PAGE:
Fiji leader: The global community has left Pacific island nations to ‘sink below the waves’
Fijian leader Voreqe Bainimarama accused the global community Thursday of abandoning Pacific island nations to “sink below the waves” instead of tackling climate change, singling out “selfish” Australia for criticism.
Opening a regional summit, he said there was “collective disappointment and dismay” in the Pacific at the failure to address climate change, which scientists blame for rising seas that threaten many low-lying island nations.
“The rising sea levels caused by global warming threaten the very existence of some of our neighbours — Kiribati, Tuvalu and the Marshall Islands,” he told the Pacific Islands Development Forum (PIDF).
“(They) are already swamping the coastal areas of many Pacific nations, including Fiji.
“Yet if anything, the collective will of the global community to adequately address this crisis is receding,” he told the summit, where Indonesian President Susilo Bambang Yudhoyono was guest of honour.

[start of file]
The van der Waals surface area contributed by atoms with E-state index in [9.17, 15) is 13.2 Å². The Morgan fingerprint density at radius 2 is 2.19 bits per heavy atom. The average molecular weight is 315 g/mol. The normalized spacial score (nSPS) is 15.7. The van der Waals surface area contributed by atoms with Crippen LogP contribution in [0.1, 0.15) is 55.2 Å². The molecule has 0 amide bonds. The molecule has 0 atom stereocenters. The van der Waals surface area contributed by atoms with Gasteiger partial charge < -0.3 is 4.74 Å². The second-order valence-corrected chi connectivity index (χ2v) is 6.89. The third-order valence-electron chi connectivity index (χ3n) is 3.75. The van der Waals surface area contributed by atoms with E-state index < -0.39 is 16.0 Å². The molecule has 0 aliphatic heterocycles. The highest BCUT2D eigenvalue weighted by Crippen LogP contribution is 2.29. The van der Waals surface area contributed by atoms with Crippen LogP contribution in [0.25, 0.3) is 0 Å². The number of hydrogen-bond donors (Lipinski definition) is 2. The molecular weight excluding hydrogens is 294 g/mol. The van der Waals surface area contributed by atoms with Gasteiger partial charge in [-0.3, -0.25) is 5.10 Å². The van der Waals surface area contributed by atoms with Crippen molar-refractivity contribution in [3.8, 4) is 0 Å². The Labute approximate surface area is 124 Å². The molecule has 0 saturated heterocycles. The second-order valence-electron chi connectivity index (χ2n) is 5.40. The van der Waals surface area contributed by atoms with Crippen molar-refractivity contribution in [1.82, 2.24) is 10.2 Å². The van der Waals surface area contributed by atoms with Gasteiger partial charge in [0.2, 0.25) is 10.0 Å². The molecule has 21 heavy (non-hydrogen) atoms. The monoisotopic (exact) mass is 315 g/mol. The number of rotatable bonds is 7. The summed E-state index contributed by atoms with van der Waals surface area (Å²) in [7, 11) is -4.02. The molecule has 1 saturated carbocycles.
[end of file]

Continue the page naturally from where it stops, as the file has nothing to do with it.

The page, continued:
Bainimarama noted “a distinct change of rhetoric” from Australia on climate change since conservative Prime Minister Tony Abbott was elected last year.
Abbott said earlier this month that he would not adopt any climate policies that would “clobber the economy”.
“I appeal to Australia and other countries not to behave selfishly over the catastrophic prospect facing small island developing states,” Bainimarama said.
“History will judge you harshly if you abandon us to our apparent fate of sinking below the waves because you don’t want to make the necessary adjustment to your domestic policies.”
Yudhoyono said climate change was among the greatest challenges facing the world and announced Indonesia was allocating US$20 million to help minimise its impact in the Pacific.
“Indonesia has a strong commitment to broaden its network of cooperation with PIDF countries in mitigating the impact of climate change,” he said.
Yudhoyono also said he wanted two-way trade between Indonesia and Pacific island nations to triple to US$1.0 billion in coming years.